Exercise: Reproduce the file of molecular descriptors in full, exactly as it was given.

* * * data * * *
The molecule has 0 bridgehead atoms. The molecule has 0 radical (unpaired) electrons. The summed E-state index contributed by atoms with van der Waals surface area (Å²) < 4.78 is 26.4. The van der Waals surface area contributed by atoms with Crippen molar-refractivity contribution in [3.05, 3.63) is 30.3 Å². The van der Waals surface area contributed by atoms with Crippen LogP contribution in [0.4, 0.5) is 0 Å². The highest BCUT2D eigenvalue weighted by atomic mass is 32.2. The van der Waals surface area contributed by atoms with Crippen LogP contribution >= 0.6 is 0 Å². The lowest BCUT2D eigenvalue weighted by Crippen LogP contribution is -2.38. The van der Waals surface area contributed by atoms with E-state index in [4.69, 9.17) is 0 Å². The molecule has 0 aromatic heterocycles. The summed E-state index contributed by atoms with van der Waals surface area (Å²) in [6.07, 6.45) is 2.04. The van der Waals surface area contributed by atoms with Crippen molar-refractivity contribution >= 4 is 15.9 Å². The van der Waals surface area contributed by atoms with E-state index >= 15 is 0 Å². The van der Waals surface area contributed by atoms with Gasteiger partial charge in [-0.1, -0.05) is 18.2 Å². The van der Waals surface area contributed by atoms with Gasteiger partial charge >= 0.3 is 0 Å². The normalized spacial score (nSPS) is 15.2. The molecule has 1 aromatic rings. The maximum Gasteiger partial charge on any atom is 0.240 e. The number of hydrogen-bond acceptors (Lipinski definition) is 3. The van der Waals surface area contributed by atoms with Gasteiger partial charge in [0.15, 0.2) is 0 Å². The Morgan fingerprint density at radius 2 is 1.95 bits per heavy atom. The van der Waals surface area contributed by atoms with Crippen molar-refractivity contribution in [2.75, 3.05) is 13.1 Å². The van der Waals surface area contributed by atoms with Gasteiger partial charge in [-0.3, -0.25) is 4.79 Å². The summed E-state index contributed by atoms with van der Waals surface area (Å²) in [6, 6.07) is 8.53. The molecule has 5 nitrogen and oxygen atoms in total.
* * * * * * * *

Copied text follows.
The molecule has 0 bridgehead atoms. The molecule has 0 radical (unpaired) electrons. The summed E-state index contributed by atoms with van der Waals surface area (Å²) < 4.78 is 26.4. The van der Waals surface area contributed by atoms with Crippen molar-refractivity contribution in [3.05, 3.63) is 30.3 Å². The van der Waals surface area contributed by atoms with Crippen LogP contribution in [0.4, 0.5) is 0 Å². The highest BCUT2D eigenvalue weighted by atomic mass is 32.2. The van der Waals surface area contributed by atoms with Crippen LogP contribution >= 0.6 is 0 Å². The lowest BCUT2D eigenvalue weighted by Crippen LogP contribution is -2.38. The van der Waals surface area contributed by atoms with E-state index in [4.69, 9.17) is 0 Å². The molecule has 0 aromatic heterocycles. The summed E-state index contributed by atoms with van der Waals surface area (Å²) in [6.07, 6.45) is 2.04. The van der Waals surface area contributed by atoms with Crippen molar-refractivity contribution >= 4 is 15.9 Å². The van der Waals surface area contributed by atoms with E-state index >= 15 is 0 Å². The van der Waals surface area contributed by atoms with Gasteiger partial charge in [-0.1, -0.05) is 18.2 Å². The van der Waals surface area contributed by atoms with Gasteiger partial charge >= 0.3 is 0 Å². The normalized spacial score (nSPS) is 15.2. The molecule has 1 aromatic rings. The maximum Gasteiger partial charge on any atom is 0.240 e. The number of hydrogen-bond acceptors (Lipinski definition) is 3. The van der Waals surface area contributed by atoms with Gasteiger partial charge in [0.15, 0.2) is 0 Å². The Morgan fingerprint density at radius 2 is 1.95 bits per heavy atom. The van der Waals surface area contributed by atoms with Crippen molar-refractivity contribution in [2.75, 3.05) is 13.1 Å². The van der Waals surface area contributed by atoms with Gasteiger partial charge in [-0.3, -0.25) is 4.79 Å². The summed E-state index contributed by atoms with van der Waals surface area (Å²) in [6, 6.07) is 8.53. The molecule has 5 nitrogen and oxygen atoms in total.